As House and Senate negotiators meet Wednesday for the first joint talks on a bill that includes sharp cuts to food-stamp funding, an open question is whether lawmakers will get serious about targeting fraud in the massive program.

A recent inspector general audit suggests a full-blown crackdown on fraud could save $222 million a year.

The amount appears relatively small considering the government pays out roughly $70 billion in annual food stamps benefits. But negotiators will likely consider every penny of potential savings as they try to bridge the gap between the GOP-led House’s proposed $40 billion cut and the Democrat-led Senate’s $4.5 billion cut.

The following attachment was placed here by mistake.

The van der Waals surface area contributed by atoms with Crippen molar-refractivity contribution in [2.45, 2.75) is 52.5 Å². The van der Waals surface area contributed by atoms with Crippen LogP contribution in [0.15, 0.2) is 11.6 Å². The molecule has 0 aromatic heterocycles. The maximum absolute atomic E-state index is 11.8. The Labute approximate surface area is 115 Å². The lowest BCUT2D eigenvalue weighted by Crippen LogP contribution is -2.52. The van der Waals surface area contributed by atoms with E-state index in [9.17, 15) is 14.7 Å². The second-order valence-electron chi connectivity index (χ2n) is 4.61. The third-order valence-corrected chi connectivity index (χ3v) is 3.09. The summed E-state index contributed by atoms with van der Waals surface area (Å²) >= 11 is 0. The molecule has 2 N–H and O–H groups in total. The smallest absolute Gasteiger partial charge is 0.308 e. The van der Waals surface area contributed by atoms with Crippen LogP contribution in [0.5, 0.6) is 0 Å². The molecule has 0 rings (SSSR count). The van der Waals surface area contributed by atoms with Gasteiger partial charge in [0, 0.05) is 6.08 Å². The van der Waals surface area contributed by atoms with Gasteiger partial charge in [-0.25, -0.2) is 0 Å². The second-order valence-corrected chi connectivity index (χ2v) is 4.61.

Food stamps, officially known as the Supplemental Nutrition Assistance Program, are part of the larger farm bill but are being dealt with through the House’s separate Nutrition Reform and Work Opportunity bill.

House Speaker John Boehner recently said the bill “strengthens one of our nation’s welfare programs for the neediest Americans … roots out waste, fraud and abuse, encourages able-bodied adults to find work and saves taxpayers more than $39 billion.”

Among the anti-fraud measures in the bill, also known as H.R. 3102, is one that requires states to get tough on households that repeatedly ask for replacement EBT cards, which have largely replaced food stamps or vouchers as the method by which Americans purchase food at stores.

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